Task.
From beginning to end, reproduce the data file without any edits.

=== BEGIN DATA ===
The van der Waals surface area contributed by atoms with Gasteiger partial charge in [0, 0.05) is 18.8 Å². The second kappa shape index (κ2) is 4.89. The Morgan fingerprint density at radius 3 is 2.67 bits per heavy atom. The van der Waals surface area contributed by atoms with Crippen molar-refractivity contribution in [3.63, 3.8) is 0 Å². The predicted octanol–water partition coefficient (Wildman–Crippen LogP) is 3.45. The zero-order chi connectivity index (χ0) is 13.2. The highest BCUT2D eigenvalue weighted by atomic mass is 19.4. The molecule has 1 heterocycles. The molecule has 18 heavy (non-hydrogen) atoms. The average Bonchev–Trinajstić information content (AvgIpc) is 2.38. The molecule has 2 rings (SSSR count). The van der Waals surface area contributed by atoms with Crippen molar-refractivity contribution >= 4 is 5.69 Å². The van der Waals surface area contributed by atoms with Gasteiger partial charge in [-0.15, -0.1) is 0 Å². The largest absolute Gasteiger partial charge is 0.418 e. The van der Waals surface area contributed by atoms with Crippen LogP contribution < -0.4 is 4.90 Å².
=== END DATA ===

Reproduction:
The van der Waals surface area contributed by atoms with Gasteiger partial charge in [0, 0.05) is 18.8 Å². The second kappa shape index (κ2) is 4.89. The Morgan fingerprint density at radius 3 is 2.67 bits per heavy atom. The van der Waals surface area contributed by atoms with Crippen molar-refractivity contribution in [3.63, 3.8) is 0 Å². The predicted octanol–water partition coefficient (Wildman–Crippen LogP) is 3.45. The zero-order chi connectivity index (χ0) is 13.2. The highest BCUT2D eigenvalue weighted by atomic mass is 19.4. The molecule has 1 heterocycles. The molecule has 18 heavy (non-hydrogen) atoms. The average Bonchev–Trinajstić information content (AvgIpc) is 2.38. The molecule has 2 rings (SSSR count). The van der Waals surface area contributed by atoms with Crippen molar-refractivity contribution >= 4 is 5.69 Å². The van der Waals surface area contributed by atoms with Gasteiger partial charge in [-0.15, -0.1) is 0 Å². The largest absolute Gasteiger partial charge is 0.418 e. The van der Waals surface area contributed by atoms with Crippen LogP contribution < -0.4 is 4.90 Å².